The revision of history, as new facts emerge and details or stories previously unknown are revealed, is a good and a necessary part of learning about the past. But ‘revisionism,’ which seeks to perpetuate a particular version of history by distorting, suppressing or ignoring elements of the story, usually only serves the establishment’s interests. So, it has been in Ireland for a very long time.
The history of struggle in Ireland, and in particular of the revolutionary period, has been dumbed down and distorted. This has included a significant effort to differentiate between the IRA of 1916-1923 and its actions, and the IRA after that. It also includes the notion that we have won our freedom and that the southern state is the nation and so on.
The availability of much new historical and military documents and manuscripts from the revolutionary period has broken down much of this. The digitalisation and wider availability of this new material, and the emergence of a younger cadre of historians, has opened up history and undermined the myths perpetuated by the ‘revisionist’ school. One of these historians is Lorcan Collins.
Mise agus Michael O'Brien and Lorcan Collins
A couple of weeks ago I was asked by Michael O’Brien of O’Brien Press to speak at the launch of Lorcan’s latest book - ‘Ireland’s War of Independence 1919-21: The IRAs Guerrilla Campaign’. Along with the late Shane Kenna, and the late Shane Mac Thomáis, and his father Eamonn, and the very alive Liz Gillis, Donal Fallon, Conor McNamara, Micheál MacDonnacha, Margaret Ward, Breandán Mac Suibhne, Mary McAuliffe, John O’Neill and Aengus O Snodaigh and many others, they are the alternative to the dumbing down of our history.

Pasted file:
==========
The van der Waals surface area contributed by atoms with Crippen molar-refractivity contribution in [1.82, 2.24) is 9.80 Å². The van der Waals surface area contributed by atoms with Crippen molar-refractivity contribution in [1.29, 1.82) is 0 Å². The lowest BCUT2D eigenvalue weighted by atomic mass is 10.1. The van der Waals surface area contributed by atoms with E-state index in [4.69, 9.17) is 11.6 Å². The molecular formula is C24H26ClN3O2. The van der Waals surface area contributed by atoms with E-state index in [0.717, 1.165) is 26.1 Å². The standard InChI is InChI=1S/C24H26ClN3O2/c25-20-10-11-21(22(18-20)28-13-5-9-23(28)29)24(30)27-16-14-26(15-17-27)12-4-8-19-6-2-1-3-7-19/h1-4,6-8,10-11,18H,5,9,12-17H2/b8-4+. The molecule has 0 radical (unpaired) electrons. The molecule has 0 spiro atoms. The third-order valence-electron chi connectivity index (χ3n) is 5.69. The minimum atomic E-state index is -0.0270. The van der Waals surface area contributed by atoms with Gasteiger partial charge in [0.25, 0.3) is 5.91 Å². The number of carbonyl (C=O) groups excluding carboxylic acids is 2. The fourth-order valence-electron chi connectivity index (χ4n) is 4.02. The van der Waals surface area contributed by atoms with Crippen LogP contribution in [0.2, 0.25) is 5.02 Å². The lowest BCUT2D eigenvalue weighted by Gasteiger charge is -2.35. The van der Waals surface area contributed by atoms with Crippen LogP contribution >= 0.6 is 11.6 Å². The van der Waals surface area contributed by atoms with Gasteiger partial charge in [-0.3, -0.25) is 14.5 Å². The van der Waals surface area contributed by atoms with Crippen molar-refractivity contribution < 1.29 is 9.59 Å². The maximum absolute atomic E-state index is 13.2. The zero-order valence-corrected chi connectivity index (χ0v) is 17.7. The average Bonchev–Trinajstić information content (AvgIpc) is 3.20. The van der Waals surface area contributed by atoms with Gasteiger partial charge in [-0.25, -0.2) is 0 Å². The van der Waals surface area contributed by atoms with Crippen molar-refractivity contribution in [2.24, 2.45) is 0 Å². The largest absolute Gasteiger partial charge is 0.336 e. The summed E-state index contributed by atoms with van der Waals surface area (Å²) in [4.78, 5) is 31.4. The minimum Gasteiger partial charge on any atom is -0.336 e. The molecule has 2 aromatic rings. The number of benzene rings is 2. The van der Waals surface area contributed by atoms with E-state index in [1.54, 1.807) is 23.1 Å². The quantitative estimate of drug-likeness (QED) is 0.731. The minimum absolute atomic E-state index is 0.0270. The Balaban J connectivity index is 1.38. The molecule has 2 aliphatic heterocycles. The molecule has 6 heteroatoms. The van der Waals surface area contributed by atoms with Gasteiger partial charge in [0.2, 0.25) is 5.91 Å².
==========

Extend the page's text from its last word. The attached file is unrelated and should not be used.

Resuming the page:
For over 20 years Lorcan has been running his Dublin Walking Tours, talking to visitors about the momentous events of Easter 1916, bringing them to the sites of battle, and telling them stories of the courageous men and women who took on the might of the British Empire. His knowledge of that period is amazing. Lorcan has also published a number of books, including The Easter Rising: A guide to Dublin in 1916; and 1916: The Rising Handbook. It was Lorcan who suggested to O’Brien Press that, as part of the centenary celebrations for 1916, that they publish the 16 Lives series which recounts the lives of each of the leaders executed by British after the Easter Rising. Lorcan wrote the book on James Connolly.
His latest work, ‘Ireland’s War of Independence 1919-21: The IRAs Guerrilla Campaign’ is a timely publication. It’s a nice book. It’s a handy size of a book. When you get a new book there is a feel to it, a smell to it. Lorcan’s book presents short, well researched, and insightful accounts about the major events and personalities of that period. Unlike most history books which require you start at the first page and work your way through to the end, this book is written in a style that allows the reader to dip in and out of it. To go back to it and pick it up if you have a specific interest in an aspect of the period.
Where other historians have often diminished or simply ignored the role of women in the struggle for Independence Lorcan writes about the “Radical Women” – Inghinidhe na hÉireann, Bean na hÉireann, Cumann na mBan, and also those sisters who fought with the Irish Citizen Army.